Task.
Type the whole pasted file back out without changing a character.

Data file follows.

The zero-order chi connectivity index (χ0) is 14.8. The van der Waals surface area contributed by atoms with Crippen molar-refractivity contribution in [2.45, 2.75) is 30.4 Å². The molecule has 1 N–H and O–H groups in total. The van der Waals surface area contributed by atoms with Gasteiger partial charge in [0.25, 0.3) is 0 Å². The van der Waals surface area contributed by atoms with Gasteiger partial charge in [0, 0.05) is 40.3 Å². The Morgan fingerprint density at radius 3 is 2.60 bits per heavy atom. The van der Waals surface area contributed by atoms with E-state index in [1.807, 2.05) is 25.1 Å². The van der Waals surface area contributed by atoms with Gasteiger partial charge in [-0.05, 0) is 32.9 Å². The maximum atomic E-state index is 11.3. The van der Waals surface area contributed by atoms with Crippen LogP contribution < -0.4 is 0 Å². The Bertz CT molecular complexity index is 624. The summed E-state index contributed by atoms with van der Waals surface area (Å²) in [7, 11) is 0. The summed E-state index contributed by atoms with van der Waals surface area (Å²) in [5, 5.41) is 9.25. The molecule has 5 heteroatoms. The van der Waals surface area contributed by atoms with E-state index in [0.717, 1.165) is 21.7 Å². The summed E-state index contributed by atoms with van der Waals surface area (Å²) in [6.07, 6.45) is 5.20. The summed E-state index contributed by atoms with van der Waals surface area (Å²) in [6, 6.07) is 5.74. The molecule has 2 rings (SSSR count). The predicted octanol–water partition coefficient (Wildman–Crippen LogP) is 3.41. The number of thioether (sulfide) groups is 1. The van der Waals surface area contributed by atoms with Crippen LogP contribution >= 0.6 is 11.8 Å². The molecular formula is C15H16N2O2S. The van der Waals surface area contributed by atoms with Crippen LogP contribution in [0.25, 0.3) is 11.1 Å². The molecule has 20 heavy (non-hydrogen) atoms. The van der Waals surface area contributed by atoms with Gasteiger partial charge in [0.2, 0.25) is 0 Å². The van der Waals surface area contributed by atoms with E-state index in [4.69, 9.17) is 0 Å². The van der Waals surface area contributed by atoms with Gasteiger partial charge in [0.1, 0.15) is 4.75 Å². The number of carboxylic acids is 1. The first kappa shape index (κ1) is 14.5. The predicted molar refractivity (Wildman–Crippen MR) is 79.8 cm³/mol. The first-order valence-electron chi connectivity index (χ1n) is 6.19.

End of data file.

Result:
The zero-order chi connectivity index (χ0) is 14.8. The van der Waals surface area contributed by atoms with Crippen molar-refractivity contribution in [2.45, 2.75) is 30.4 Å². The molecule has 1 N–H and O–H groups in total. The van der Waals surface area contributed by atoms with Gasteiger partial charge in [0.25, 0.3) is 0 Å². The van der Waals surface area contributed by atoms with Gasteiger partial charge in [0, 0.05) is 40.3 Å². The Morgan fingerprint density at radius 3 is 2.60 bits per heavy atom. The van der Waals surface area contributed by atoms with E-state index in [1.807, 2.05) is 25.1 Å². The van der Waals surface area contributed by atoms with Gasteiger partial charge in [-0.05, 0) is 32.9 Å². The maximum atomic E-state index is 11.3. The van der Waals surface area contributed by atoms with Crippen LogP contribution < -0.4 is 0 Å². The Bertz CT molecular complexity index is 624. The summed E-state index contributed by atoms with van der Waals surface area (Å²) in [7, 11) is 0. The summed E-state index contributed by atoms with van der Waals surface area (Å²) in [5, 5.41) is 9.25. The molecule has 5 heteroatoms. The van der Waals surface area contributed by atoms with E-state index in [0.717, 1.165) is 21.7 Å². The summed E-state index contributed by atoms with van der Waals surface area (Å²) in [6.07, 6.45) is 5.20. The summed E-state index contributed by atoms with van der Waals surface area (Å²) in [6, 6.07) is 5.74. The molecule has 2 rings (SSSR count). The predicted octanol–water partition coefficient (Wildman–Crippen LogP) is 3.41. The number of thioether (sulfide) groups is 1. The van der Waals surface area contributed by atoms with Crippen LogP contribution >= 0.6 is 11.8 Å². The molecular formula is C15H16N2O2S. The van der Waals surface area contributed by atoms with Crippen LogP contribution in [0.25, 0.3) is 11.1 Å². The molecule has 20 heavy (non-hydrogen) atoms. The van der Waals surface area contributed by atoms with Gasteiger partial charge in [0.2, 0.25) is 0 Å². The van der Waals surface area contributed by atoms with E-state index in [4.69, 9.17) is 0 Å². The van der Waals surface area contributed by atoms with Gasteiger partial charge in [0.1, 0.15) is 4.75 Å². The number of carboxylic acids is 1. The first kappa shape index (κ1) is 14.5. The predicted molar refractivity (Wildman–Crippen MR) is 79.8 cm³/mol. The first-order valence-electron chi connectivity index (χ1n) is 6.19.